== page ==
I have a Samsung NX100 with the kit lens (20-50mm f/3.5-5.6, crop factor 1.54) and SEF15A flash (guide number 15, direct flash only), which as a whole cost me $300. I can't spend over that much on another accessory any time soon.

I'm an amateur looking for general-purpose stuff. Portability is hugely important, as I'm very petite with wrist issues. Most of my pics are either macro food photos or candids of people, usually street photography or on request for community events. Not a landscape person, so for most purposes my kit lens is perfect (if a little too slow for a lens without OIS).

These are the options I'm tossing up:

For an amateur like me, what would you see as the one item most likely to allow me more flexibility and be most well used? Are there other things you would suggest?

  • \$\begingroup\$ Not a duplicate but related: photo.stackexchange.com/questions/6250/… \$\endgroup\$
    – mattdm
    Commented Jul 14, 2012 at 1:15
  • \$\begingroup\$ IF there are reasonable used lenses available consider them. The 30mm f/2 sounds good, but not at that price on your budget. \$\endgroup\$ Commented Jul 14, 2012 at 3:20
  • \$\begingroup\$ Auckland !!! :-) (I'm in Te Atatu). \$\endgroup\$ Commented Jul 14, 2012 at 3:45
  • 1
    \$\begingroup\$ Last time - I'd establish a permanent search on Trademe and see what turned up. eg - would This Trademe seller consider selling his 30mmm, f/2 pancake separately? \$\endgroup\$ Commented Jul 14, 2012 at 3:51
  • \$\begingroup\$ Good point! I missed out on someone selling the 18-200mm on trademe for $350 but that's a good idea. (Also woo Aucklander!) \$\endgroup\$
    – Key
    Commented Jul 14, 2012 at 16:45

2 Answers 2


I personally think a flash with bounce and more power offers a lot more flexibility than an additional lens. In many situations you can make up for lack of reach by just moving your body, or fast glass by doing long exposures, but there are just a lot of scenes you can't shoot at all without a diffuse light source (e.g. when fill flash is needed, or an indoor portrait, where a long exposure would have motion blur). Other things you didn't mention:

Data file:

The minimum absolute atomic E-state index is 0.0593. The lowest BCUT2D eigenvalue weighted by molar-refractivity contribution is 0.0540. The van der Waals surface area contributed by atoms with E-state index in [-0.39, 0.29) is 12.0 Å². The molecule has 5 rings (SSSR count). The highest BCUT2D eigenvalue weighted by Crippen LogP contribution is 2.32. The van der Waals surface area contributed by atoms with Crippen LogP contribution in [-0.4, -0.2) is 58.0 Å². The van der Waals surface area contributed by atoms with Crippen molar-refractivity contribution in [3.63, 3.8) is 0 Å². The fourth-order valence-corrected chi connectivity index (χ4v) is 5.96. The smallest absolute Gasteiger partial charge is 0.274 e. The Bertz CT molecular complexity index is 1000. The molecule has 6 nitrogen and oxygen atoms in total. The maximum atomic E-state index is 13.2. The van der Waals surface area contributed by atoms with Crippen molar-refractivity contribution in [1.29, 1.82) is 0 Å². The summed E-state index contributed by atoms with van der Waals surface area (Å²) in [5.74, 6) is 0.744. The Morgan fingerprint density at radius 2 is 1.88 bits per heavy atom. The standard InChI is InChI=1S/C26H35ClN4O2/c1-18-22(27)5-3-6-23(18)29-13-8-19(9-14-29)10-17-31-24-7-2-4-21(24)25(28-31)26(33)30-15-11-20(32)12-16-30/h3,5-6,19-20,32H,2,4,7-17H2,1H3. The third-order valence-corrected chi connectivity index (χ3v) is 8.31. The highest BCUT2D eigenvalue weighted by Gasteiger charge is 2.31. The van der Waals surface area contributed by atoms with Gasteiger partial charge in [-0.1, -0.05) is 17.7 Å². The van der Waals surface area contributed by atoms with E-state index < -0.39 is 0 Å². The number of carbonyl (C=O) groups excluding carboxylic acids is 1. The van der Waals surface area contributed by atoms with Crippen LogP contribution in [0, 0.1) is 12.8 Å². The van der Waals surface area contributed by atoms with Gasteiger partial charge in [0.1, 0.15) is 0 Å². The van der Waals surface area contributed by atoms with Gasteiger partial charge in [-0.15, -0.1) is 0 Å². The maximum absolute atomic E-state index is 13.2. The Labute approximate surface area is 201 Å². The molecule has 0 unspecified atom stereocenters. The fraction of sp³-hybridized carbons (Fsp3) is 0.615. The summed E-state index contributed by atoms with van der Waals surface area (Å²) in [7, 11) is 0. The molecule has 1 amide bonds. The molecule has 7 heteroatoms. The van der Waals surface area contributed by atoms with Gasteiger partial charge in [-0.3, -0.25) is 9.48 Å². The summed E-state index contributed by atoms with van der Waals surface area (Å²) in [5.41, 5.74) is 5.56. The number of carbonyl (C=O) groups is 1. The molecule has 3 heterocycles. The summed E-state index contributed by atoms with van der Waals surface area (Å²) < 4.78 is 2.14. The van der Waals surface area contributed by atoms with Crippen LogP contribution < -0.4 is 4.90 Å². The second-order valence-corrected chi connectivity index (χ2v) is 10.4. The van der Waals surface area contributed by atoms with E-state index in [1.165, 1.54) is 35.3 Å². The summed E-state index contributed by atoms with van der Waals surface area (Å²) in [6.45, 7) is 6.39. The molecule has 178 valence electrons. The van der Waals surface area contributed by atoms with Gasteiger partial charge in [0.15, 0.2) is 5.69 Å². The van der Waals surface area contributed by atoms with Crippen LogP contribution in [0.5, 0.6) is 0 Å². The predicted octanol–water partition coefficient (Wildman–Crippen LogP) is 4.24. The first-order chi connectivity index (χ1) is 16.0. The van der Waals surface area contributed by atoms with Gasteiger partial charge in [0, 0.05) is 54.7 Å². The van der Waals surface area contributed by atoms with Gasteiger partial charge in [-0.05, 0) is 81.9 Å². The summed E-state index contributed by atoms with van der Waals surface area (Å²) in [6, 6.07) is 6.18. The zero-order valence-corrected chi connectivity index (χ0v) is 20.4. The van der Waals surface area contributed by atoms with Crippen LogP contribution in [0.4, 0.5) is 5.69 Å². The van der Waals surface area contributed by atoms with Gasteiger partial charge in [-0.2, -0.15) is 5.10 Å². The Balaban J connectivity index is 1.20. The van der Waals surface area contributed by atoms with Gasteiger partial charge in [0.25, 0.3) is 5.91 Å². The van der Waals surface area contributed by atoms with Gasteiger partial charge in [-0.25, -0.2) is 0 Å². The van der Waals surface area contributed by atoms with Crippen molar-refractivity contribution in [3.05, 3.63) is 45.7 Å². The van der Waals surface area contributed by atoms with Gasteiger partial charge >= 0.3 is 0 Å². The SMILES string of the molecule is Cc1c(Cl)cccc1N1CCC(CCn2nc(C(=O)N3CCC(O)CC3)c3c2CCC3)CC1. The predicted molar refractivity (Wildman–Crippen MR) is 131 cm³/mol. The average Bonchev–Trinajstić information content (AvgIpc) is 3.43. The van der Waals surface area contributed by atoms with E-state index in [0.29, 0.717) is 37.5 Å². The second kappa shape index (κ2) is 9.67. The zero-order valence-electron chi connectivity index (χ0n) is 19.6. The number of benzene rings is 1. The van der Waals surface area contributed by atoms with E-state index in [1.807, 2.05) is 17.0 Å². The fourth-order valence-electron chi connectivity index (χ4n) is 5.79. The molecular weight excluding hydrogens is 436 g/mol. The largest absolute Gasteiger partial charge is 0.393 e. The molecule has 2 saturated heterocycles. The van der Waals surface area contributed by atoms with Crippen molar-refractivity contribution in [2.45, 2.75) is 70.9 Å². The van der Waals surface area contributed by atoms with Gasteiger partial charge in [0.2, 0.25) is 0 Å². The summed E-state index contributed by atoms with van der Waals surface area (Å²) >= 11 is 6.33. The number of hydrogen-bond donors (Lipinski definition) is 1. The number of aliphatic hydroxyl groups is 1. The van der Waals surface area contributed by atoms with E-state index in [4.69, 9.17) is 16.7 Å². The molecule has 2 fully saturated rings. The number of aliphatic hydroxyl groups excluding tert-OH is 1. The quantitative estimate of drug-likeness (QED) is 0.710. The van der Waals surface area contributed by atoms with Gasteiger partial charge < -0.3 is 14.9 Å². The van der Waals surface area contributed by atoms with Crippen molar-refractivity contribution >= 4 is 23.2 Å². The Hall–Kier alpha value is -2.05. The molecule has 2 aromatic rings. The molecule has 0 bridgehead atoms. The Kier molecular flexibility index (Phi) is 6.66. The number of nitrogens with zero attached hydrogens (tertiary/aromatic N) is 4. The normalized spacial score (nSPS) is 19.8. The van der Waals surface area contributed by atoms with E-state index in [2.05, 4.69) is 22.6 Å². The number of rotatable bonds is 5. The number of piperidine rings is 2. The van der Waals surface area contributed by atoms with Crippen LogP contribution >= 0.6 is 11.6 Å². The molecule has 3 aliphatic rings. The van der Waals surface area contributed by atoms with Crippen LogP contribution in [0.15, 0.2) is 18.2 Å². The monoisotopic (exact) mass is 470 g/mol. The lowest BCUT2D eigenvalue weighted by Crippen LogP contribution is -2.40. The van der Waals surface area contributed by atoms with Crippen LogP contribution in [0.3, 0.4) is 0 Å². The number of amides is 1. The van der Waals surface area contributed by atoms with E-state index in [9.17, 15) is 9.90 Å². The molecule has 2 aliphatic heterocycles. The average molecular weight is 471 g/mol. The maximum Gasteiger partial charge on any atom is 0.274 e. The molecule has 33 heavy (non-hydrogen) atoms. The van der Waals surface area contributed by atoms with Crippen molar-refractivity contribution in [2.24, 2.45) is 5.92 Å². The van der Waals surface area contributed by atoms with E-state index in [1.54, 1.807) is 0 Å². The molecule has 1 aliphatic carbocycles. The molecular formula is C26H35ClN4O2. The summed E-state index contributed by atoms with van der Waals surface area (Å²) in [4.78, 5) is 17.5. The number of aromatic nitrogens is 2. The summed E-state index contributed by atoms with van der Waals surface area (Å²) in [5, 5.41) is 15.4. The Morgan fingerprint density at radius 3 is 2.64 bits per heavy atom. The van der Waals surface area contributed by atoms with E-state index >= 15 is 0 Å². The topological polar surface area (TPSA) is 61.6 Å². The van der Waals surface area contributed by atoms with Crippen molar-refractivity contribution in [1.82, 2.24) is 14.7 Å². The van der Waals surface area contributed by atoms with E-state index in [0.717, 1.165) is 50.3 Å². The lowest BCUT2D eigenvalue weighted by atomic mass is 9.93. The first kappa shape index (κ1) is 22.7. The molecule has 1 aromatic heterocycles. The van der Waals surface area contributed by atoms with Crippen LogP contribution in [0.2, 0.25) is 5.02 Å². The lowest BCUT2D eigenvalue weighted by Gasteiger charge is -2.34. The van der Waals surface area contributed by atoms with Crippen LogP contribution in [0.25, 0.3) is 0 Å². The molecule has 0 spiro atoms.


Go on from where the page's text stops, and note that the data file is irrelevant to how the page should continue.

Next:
1. If you don't have a flash diffuser, they're really cheap and would expand your options with both the SEF15A and SEF20A, allowing them to be used for fill flash and possibly macro. However they're weird shapes, so most slip on diffusers won't fit. There's a thread on dpreview about using pop-up flash diffusers for the SEF15A (the Opteka seems to work okay).

  2. A tripod opens up more options for long exposures and self-portraits. If you don't have a tripod I'd really recommend a small portable tripod that would be suited to such a small lightweight kit. For example the GorillaPod Micro 800 is 30 USD and the Samsung NX100 with kit lens weighs 463g, well under its 800g weight limit.

  3. Some wide open environments don't permit mini tripods because there are no objects around to hold them up. In that case I'd go for a collapsible light full size tripod like the Tamrac TR406, which goes from 11 inches (28 cm) folded to 44 inches (112 cm) deployed, supports 3 lbs (1360g), weighs 11 oz (311 g), and is also pretty cheap (50 USD).

  4. A remote or (better) wireless shutter release (e.g. the Pixel RW-221 has an NX100 model). These greatly simplify self-portraits and are very helpful for long exposures on tripods, since they let you shoot without introducing any vibrations that could cause motion blur. They also tend to be quite cheap.

  • \$\begingroup\$ Whoa. Both those tripod options look really awesome and compact - I wouldn't carry around a proper tripod, but that self-constructing fiberglass one is quite impressive indeed, and the other'd mean I could use a slower shutter speed on macro shots. You're right about the diffuser too; both look like relatively cheap ways to open up a few more options! Thanks! \$\endgroup\$
    – Key
    Commented Jul 14, 2012 at 1:44

From my experience I can tell you that you should review your pictures and take a look at your pictures and find in which focal length you take most of the pictures (And make sure you like these images) ;) Then decide to pick prime lens...

Fact no.1: In most cases primes are better then zoom lenses.

What I found pictures takes with fixed lens are better in framing/composition - because I had to move(!) with my camera to find better frame.

Fact no.2: Limitations stimulate creativity :)

Once I almost hear the voice in my head - "let it go - you will crop it later in post-prod..." I hope you know what I mean ;) And btw - Polaroid also has a fixed lenses and i takes images which you remember.

PS. Take a look: What software can show my most frequently used focal length?

  • \$\begingroup\$ Heh. As has been pointed out to me, I'm very fond of shallow DOF and some of my pictures are noisier/higher ISO than I'd like, so it's quite possible I'd benefit from the prime more. And yes, it's true that with a whole box of gear the gear becomes more important than capturing the moment, which I'd like to avoid :) \$\endgroup\$
    – Key
    Commented Jul 15, 2012 at 21:31

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